Nova Scotia reflections: animals

Goats and sheep grazing on the far side of the garden.

(Note: This is part of what was conceived as a four-part series. Not sure if it will turn out that way, but stay tuned for more!)

When I was looking for a farm to go work on, I decided that “animals” was a key component in my search. There were two reasons for this: one, I wanted to learn more about maintaining livestock, and two, I knew there wouldn’t be much work to do in the garden in April so far north. Old Man Farm had a little bit of everything: cows, sheep, goats, pigs, dogs, cats, chickens, ducks, and geese. I was able to get a sense of the relative levels of attention required by some of these different animals, as well as some sobering lessons about what can go wrong.

The Animals

I had the most interaction with the sheep, goats, and chickens. These are the animals that lived in the main section of the barn. The sheep and goats needed the most attention, partly because it was lambing season. They needed to be put out if it was a warm day, brought back in at night, sequestered if they appeared sick or lambing seemed imminent, fed hay since the grass wasn’t in, and generally checked on a few times a day. There was a calm of being in the barn, and Brooke spent a lot of time there just being with the animals. It was a nice place.

lambs: you gotta check on 'em.

I got to try shearing a sheep with hand-clippers, which was new. My grandmother had sheep which she bred for wool, and shearing was done by a professional, the wool bagged and washed and saved and then knitted into sweaters. This was the vision I had of shearing. On Cape Breton Island, there isn’t much of a market for wool, so the Olands weren’t saving it for anything. It didn’t matter if the wool came off in clumps, fell on the straw, or got dirty in the shearing process. In a way this was disappointing to me.

The sheep were where I learned the most about medical side of livestock maintenance. Two old ewes died while I was on the farm. They had been bought pregnant, along with three others, from a farmer who was culling them because of their age. Both developed toxemia (ketosis), which basically meant that they had no energy and didn’t even want to eat. We tubed medicine down their throats, put them under heat lamps, and did all we could for them, but they slipped away. Brooke had to then butcher them himself, a task that wasn’t particularly good for him on an emotional level. I watched the butchering since I thought it would be a good thing to know about – the reality of livestock farming, if you will.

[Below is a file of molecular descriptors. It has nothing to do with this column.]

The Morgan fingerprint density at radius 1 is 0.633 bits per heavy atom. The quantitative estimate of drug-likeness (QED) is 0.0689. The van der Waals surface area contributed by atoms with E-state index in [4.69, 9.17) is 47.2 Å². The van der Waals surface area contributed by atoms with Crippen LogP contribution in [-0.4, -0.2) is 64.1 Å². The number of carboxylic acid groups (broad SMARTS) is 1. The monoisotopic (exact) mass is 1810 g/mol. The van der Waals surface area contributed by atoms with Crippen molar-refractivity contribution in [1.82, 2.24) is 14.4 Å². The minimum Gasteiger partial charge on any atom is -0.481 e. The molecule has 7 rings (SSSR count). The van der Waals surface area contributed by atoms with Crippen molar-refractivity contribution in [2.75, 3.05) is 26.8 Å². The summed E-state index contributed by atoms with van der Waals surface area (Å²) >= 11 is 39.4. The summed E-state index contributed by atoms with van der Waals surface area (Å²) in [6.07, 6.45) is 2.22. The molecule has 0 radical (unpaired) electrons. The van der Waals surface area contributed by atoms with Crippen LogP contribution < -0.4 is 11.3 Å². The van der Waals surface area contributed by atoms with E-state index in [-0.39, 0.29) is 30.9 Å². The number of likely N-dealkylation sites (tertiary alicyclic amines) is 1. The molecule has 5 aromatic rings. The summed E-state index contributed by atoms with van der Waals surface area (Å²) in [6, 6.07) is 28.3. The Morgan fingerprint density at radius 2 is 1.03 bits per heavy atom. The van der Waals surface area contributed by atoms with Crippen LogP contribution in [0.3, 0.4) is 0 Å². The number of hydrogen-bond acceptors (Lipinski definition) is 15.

As for the next generation, in one case, the lamb was lost as well; in the other, we had an orphan on our hands. You might think that having a lamb in the house is cute, and great, and it is, to an extent. But it’s a hard road for those lambs, and for you, too… Brooke was a walking zombie at one point because the lamb had woken him up with its bleating so many nights in a row. The orphan developed scours, so we needed to medicate him.

The orphan, nicknamed "Blam-Blam".

The goats had already kidded so they required a little bit less maintenance, and could go outside on colder days. I learned that while goats are cute, they are tough to herd! I usually had to lure them with a bucket of grain, but then the goats with horns would unintentionally spear me, which was annoying and sometimes painful.

The chickens needed very little from us. They had lots of places to root for insects. In most cases, predators would be a major concern, but because the farm had three large, white livestock dogs, there didn’t seem to be any problems with chickens getting eaten. They produced more eggs than the family could consume. When I left, one hen was getting broody, so she was allowed to keep a dozen eggs; later in the season, there will be little chicks running around.

The cattle were Highlands, a breed which can take care of itself quite well. They occasionally needed hay because the pastures weren’t quite going yet, but other than that were pretty self-sufficient. One of them had a calf and we hadn’t even expected it or done anything to prepare her. This was lucky, because perhaps the saddest thing that happened while I was there was that a yearling got stuck in some mud overnight and drowned. Pulling his body out of the mud was very sad, and afterward all the other cattle came over and sniffed him to say goodbye. Anyone who says that cows don’t have feelings is quite wrong.